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Sponsored By Student Activist Groups-'Wheels Of Justice' Pass Through Newtown High School



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Sponsored By Student Activist Groups—

‘Wheels Of Justice’ Pass Through Newtown High School

By Larissa Lytwyn

For decades, young American students seemed far removed from the ongoing Mideast conflicts in Israel and Palestine; even post-Gulf War Iraq. But the current struggle in Iraq is being fought in part by American soldiers barely out of their teens.

Suddenly, the very concept of war, as well as America’s position in the international playing field, has become strikingly relevant.

Last year, Newtown High School students Annie Schneider and Emily Oliver founded A Global Voice, a student peace activist organization dedicated to finding truth and understanding on a variety of human rights issues.

In partnership with Western Connecticut State University’s Youth for Justice, A Global Voice recently co-sponsored a visit by activist organization Wheels of Justice at Newtown High School.

The group was formed a few years ago by members of Voices in the Wilderness, a group opposing, according to its mission statement, “economic and military warfare against the Iraqi people.”

In addition to Voices in the Wilderness, Wheels of Justice includes members of the Palestinian Right to Return Coalition, the Middle East Children’s Alliance, and the International Solidarity Movement.

Nearly 50 students and teachers came to hear Wheels of Justice members Brian Buckley, Bill Hill and Mazin Qumsiyeh discuss their position against Israel’s occupation of Palestine, as well as their antiwar position on the current conflict in Iraq.

Mr Buckley lives and works on the Little Flower Catholic Worker farm in central Virginia. The Catholic Workers movement, founded in 1933, is dedicated to promoting justice through gospels-inspired peace and compassion.

This past April, Mr Buckley traveled with Wheels of Justice to Najaf, Iraq, and Palestine.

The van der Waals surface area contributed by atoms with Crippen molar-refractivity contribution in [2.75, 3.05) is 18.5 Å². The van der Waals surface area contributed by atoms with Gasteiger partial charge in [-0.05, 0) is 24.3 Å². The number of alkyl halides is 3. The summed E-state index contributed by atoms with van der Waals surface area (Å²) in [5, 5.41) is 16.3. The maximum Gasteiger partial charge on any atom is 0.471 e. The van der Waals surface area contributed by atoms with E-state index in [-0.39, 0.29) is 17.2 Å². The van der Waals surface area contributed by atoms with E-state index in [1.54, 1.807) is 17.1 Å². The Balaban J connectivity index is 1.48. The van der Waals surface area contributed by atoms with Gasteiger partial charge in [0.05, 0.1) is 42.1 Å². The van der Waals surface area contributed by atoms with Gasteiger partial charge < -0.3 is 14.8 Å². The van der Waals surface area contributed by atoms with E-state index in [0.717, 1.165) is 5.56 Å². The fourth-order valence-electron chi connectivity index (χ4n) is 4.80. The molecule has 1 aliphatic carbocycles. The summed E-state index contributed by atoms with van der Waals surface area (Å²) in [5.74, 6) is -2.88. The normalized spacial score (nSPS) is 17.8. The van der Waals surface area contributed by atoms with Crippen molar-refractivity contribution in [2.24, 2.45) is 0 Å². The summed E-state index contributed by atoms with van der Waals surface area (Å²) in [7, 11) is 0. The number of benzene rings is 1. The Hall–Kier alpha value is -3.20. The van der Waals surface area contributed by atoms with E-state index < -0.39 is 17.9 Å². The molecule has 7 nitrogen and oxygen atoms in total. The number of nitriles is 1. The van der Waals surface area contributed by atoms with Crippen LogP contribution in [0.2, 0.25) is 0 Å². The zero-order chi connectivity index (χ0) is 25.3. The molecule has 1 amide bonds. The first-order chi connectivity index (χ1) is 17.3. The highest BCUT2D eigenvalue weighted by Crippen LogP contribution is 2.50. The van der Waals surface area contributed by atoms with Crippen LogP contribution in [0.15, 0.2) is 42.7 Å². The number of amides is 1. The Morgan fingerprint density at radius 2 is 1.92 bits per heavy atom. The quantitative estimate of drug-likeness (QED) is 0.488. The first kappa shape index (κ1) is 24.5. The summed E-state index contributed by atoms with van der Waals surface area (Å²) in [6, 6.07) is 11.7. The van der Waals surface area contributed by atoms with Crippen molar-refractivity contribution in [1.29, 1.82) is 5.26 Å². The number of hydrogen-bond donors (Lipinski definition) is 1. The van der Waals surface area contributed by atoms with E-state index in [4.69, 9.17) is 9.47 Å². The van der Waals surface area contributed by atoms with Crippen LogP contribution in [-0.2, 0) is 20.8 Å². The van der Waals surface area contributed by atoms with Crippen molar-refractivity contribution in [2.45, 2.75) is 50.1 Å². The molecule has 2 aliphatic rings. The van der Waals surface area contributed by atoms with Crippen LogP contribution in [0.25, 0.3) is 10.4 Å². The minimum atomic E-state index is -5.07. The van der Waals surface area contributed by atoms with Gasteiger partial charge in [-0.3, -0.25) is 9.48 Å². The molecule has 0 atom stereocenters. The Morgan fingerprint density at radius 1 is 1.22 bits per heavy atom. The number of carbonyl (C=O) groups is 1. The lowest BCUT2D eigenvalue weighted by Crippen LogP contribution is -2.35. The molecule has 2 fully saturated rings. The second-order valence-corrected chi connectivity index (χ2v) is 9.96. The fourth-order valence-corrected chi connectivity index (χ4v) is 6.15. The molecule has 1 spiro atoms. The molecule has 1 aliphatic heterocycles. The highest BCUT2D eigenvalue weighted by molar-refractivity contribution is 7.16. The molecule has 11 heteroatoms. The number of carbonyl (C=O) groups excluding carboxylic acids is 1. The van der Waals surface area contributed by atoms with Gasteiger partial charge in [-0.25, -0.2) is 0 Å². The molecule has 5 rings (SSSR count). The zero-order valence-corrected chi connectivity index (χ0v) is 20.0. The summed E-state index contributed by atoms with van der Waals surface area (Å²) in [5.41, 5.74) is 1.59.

“The Iraqi citizens feel distrustful of the outside forces, including our American troops, currently stationed there,” Mr Buckley told students. “With the insurgents, the fighting has intensified, not lessened, since Saddam Hussein was taken down. While a lot of the Iraqi people we spoke with were initially happy that Saddam was removed from power, they believe that the US has been here too long. Everyone is uncertain about the future.”

In addition, he said, the occupation of the country by the United States and its allies has “violated sacred [spiritual] spaces.”

Moreover, “Hospitals have been used as bases,” Mr Buckley said, “limiting access to civilian medical care.”

In lieu of major hospitals, relief organizations have established temporary medical care stations, said Mr Buckley, but the need of the people greatly outweighs the availability of resources.

Supporting The Troops

When he spoke to American soldiers, he said, the politics of the situation was hardly at the forefront of their minds.

“What the [American] soldiers talked about was how much they missed their families,” Mr Buckley said. “They looked forward to returning home.”

Mr Buckley and his colleagues struggled to probe more deeply into the soldiers’ experience actually fighting the war.

“By and large, they said they were committed to following their military orders,” he said. “They would tell us that they were proud to serve our country, and that was it.”

Still, Mr Buckley said, many of the soldiers he spoke with said they respected the cause of Wheels of Justice.

“We came from a place of simply seeking answers, and understanding and truth,” Mr Buckley explained. “We made clear that we are, and we always have been, supportive of the troops on the frontlines.”